The New York Police Department monitored Muslim students across multiple states as part of a sweeping Muslim surveillance program, The Associated Press reported.

Believing that Muslim student associations could incubate radicalism, the NYPD dispatched undercover officers and informants to colleges across New York City. In one instance, an officer accompanied Muslim students on a whitewater rafting trip in upstate New York and reported back to his superiors that the students prayed multiple times and discussed Islam.

The AP also found that officers regularly culled information from web sites and online forums associated with Muslim student groups at prominent universities outside of New York City, including Yale University, the University of Pennsylvania and Syracuse. A University of Buffalo student's name surfaced in a police report after she forwarded an e-mail about an upcoming conference of Islamic scholars.

NYPD: Students Investigated Met Reasonable Suspicion Requirement

Students who advertised events or sent e-mails about regular events should not be worried about a 'terrorism file' being kept on them, police spokesman Paul Browne told the AP. NYPD only investigated persons who we had reasonable suspicion to believe might be involved in unlawful activities.

The City College of New York and Rutgers University told the AP they were unaware of the program, and a spokesman for Columbia University expressed alarm about anything that could chill our essential values of academic freedom or intrude on student privacy. After the story broke, the Council on American Islamic Relations called on universities to safeguard their students' rights.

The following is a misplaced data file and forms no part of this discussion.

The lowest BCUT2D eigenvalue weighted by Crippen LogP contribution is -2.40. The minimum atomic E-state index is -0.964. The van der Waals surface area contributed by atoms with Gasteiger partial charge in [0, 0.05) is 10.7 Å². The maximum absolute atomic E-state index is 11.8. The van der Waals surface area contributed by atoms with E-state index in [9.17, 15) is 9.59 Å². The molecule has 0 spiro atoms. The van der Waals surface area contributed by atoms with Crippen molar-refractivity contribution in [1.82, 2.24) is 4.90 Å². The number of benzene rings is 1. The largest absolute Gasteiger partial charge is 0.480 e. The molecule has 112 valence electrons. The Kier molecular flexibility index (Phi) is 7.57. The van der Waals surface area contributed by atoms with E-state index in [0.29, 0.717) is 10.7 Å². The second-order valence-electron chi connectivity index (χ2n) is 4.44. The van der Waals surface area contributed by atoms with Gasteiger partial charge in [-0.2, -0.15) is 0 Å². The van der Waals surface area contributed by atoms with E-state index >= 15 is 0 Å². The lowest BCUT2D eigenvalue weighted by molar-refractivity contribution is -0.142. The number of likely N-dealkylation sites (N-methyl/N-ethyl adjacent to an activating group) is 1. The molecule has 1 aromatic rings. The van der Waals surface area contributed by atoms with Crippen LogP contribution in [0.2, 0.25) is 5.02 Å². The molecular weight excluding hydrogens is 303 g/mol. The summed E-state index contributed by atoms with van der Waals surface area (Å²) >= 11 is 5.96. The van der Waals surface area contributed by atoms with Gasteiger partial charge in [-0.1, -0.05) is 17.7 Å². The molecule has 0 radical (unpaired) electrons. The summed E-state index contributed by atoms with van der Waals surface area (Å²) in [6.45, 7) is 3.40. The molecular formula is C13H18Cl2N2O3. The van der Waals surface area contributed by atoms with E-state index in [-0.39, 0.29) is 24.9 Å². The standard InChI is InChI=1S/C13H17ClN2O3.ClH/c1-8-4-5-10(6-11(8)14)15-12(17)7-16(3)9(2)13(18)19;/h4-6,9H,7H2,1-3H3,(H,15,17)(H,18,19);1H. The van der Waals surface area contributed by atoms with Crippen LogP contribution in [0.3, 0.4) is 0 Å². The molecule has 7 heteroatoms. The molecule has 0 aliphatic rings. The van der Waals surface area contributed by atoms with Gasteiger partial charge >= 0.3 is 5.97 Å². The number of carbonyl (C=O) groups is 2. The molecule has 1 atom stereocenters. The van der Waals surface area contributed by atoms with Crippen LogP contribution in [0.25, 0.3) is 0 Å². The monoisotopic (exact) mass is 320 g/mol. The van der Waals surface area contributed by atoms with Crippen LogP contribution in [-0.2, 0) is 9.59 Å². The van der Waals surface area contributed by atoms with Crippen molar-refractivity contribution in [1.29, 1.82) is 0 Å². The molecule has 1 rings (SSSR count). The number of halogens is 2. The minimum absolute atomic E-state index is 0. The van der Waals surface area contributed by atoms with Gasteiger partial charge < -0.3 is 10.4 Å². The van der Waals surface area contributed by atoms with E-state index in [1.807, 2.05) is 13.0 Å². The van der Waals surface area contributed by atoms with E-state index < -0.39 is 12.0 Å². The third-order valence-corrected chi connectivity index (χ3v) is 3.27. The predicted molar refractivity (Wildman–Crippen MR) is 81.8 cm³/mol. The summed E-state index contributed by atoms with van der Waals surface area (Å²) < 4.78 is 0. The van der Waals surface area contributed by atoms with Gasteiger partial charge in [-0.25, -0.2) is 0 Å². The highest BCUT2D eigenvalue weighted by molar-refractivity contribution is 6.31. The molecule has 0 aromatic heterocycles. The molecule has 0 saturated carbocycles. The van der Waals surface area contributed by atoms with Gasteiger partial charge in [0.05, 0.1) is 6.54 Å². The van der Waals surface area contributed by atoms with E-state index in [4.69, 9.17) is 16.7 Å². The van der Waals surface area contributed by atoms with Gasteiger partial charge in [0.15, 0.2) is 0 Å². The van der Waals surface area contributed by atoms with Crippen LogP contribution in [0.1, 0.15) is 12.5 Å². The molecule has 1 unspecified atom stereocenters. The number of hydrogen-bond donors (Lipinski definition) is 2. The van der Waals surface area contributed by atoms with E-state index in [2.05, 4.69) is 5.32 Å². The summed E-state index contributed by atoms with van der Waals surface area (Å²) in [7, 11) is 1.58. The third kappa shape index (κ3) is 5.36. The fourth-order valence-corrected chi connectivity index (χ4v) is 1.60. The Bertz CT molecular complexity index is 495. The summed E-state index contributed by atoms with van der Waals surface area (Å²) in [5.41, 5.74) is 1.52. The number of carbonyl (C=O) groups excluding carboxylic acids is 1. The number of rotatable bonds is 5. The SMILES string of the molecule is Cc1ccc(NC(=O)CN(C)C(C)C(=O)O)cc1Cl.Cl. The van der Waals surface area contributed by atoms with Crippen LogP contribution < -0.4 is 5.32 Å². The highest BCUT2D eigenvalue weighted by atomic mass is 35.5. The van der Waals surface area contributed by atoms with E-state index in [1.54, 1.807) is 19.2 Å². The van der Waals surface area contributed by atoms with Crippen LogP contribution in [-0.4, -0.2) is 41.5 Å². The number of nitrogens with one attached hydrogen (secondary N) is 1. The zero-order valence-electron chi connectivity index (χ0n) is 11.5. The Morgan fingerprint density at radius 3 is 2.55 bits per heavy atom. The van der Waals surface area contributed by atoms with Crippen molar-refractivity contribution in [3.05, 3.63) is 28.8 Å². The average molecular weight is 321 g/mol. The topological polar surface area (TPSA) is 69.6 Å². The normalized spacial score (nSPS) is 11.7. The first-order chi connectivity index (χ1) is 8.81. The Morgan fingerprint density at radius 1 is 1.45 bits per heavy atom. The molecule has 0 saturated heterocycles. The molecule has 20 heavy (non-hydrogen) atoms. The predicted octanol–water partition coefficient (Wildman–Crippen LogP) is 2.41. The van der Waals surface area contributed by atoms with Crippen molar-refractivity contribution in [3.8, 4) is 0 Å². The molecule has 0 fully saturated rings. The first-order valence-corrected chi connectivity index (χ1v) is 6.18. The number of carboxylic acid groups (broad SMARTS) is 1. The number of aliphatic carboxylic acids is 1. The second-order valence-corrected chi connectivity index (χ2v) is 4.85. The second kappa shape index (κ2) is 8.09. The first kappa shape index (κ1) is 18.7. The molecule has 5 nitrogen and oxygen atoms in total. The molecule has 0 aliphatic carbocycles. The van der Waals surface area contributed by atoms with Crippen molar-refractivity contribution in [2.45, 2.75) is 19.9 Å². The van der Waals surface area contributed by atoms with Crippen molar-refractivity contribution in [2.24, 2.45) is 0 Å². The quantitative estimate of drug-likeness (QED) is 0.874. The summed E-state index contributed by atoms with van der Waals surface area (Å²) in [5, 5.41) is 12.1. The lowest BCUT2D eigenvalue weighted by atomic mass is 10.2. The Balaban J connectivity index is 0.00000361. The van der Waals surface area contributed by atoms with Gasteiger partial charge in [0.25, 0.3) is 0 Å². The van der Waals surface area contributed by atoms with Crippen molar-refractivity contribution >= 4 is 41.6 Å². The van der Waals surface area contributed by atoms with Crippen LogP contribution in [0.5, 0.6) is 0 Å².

University officials may be the last line of defense for Muslim students whose rights were apparently violated by the clearly unconstitutional -- and possibly illegal -- tactics used by the NYPD, Ibrahim Hooper, a spokesman for the Council on American Islamic Relations, said in a press release. The NYPD continues to act as if it is somehow above the law that governs all other individuals and institutions.

The Associated Press uncovered the student spying program during a larger investigation of how the NYPD has launched an extensive program of spying on Muslim-Americans in the wake of Sept. 11, 2001. With the guidance of a former CIA official, the NYPD began sending undercover officers to gather information at mosques or at cafes and barbershops in New York City neighborhoods with large Muslim populations.